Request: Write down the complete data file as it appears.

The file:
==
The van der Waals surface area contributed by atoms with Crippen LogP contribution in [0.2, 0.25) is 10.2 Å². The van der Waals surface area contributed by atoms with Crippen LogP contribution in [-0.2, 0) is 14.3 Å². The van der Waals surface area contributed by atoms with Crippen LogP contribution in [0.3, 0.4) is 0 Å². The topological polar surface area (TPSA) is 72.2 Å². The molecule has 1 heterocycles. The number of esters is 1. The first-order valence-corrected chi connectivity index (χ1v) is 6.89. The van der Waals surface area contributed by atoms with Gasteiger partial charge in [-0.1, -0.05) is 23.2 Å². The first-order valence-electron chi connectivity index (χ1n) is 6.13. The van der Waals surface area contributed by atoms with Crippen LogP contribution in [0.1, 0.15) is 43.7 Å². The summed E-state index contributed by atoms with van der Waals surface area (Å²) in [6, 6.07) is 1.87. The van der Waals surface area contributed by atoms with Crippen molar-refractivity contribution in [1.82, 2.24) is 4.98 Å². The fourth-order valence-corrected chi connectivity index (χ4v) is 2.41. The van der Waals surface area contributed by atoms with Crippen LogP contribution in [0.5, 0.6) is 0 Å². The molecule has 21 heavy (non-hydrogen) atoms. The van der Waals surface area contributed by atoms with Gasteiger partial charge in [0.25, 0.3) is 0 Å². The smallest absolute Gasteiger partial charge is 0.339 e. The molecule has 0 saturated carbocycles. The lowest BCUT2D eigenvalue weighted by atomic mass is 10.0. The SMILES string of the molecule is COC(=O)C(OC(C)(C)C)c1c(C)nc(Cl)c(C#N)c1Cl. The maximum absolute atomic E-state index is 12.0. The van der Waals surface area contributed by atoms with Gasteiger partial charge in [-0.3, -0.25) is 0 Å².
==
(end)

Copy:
The van der Waals surface area contributed by atoms with Crippen LogP contribution in [0.2, 0.25) is 10.2 Å². The van der Waals surface area contributed by atoms with Crippen LogP contribution in [-0.2, 0) is 14.3 Å². The van der Waals surface area contributed by atoms with Crippen LogP contribution in [0.3, 0.4) is 0 Å². The topological polar surface area (TPSA) is 72.2 Å². The molecule has 1 heterocycles. The number of esters is 1. The first-order valence-corrected chi connectivity index (χ1v) is 6.89. The van der Waals surface area contributed by atoms with Gasteiger partial charge in [-0.1, -0.05) is 23.2 Å². The first-order valence-electron chi connectivity index (χ1n) is 6.13. The van der Waals surface area contributed by atoms with Crippen LogP contribution in [0.1, 0.15) is 43.7 Å². The summed E-state index contributed by atoms with van der Waals surface area (Å²) in [6, 6.07) is 1.87. The van der Waals surface area contributed by atoms with Crippen molar-refractivity contribution in [1.82, 2.24) is 4.98 Å². The fourth-order valence-corrected chi connectivity index (χ4v) is 2.41. The van der Waals surface area contributed by atoms with Crippen LogP contribution in [0.5, 0.6) is 0 Å². The molecule has 21 heavy (non-hydrogen) atoms. The van der Waals surface area contributed by atoms with Gasteiger partial charge in [0.25, 0.3) is 0 Å². The smallest absolute Gasteiger partial charge is 0.339 e. The molecule has 0 saturated carbocycles. The lowest BCUT2D eigenvalue weighted by atomic mass is 10.0. The SMILES string of the molecule is COC(=O)C(OC(C)(C)C)c1c(C)nc(Cl)c(C#N)c1Cl. The maximum absolute atomic E-state index is 12.0. The van der Waals surface area contributed by atoms with Gasteiger partial charge in [-0.3, -0.25) is 0 Å².